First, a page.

Thursday, January 21, 2021

COVID-19 is dangerous for middle-aged adults, not just the elderly


News Release 21-Jan-2021
Study examines infection fatality rates for COVID-19
Dartmouth College


COVID-19 has been spreading rapidly over the past several months, and the U.S. death toll has now reached 400,000. As evident from the age distribution of those fatalities, COVID-19 is dangerous not only for the elderly but for middle-aged adults, according to a Dartmouth-led study published in the European Journal of Epidemiology.

"For a person who is middle-aged, the risk of dying from COVID-19 is about 100 times greater than dying from an automobile accident," explains lead author Andrew Levin, a professor of economics at Dartmouth College. "Generally speaking, very few children and young adults die of COVID-19. However, the risk is progressively greater for middle-aged and older adults. The odds that an infection becomes fatal is only 1:10,000 at age 25, whereas those odds are roughly 1:100 at age 60, 1:40 at age 70, and 1:10 at age 80."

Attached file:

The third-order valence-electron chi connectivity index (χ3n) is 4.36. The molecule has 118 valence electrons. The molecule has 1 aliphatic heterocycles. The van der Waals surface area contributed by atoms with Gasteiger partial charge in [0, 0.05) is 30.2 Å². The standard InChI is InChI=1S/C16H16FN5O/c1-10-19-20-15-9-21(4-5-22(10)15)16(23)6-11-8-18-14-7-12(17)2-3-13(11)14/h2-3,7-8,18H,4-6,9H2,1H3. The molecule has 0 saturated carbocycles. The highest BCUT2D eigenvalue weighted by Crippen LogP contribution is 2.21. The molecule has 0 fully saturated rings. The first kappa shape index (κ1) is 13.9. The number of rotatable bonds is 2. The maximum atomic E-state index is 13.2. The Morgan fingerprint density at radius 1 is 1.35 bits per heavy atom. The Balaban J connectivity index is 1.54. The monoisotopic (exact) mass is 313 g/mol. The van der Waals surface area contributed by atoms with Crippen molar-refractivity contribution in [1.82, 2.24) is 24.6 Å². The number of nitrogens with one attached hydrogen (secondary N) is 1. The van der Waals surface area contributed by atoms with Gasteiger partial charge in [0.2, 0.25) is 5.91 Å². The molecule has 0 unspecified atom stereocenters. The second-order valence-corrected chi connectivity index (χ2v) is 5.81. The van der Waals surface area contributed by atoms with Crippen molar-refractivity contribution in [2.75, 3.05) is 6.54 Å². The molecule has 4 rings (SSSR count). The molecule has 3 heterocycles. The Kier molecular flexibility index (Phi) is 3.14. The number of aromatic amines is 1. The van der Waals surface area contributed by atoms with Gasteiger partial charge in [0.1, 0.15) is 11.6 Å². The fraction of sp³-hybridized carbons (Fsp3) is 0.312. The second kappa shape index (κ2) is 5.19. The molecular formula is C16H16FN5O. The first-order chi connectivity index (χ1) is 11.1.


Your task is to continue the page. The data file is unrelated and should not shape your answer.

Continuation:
These findings represent the culmination of a systematic review of all available studies of COVID-19 prevalence in countries with advanced economies;


Levin also emphasized the urgent practical implications of his team's research findings. "While COVID-19 vaccines are now being distributed, several more months are likely to pass before these vaccines have been fully disseminated to the public," says Levin. "We need get through this period as safely as possible. Taking basic precautions--including wearing a mask, practicing social distancing, and washing your hands often--is critical to protecting yourself, family, friends, and community members from this very deadly disease."

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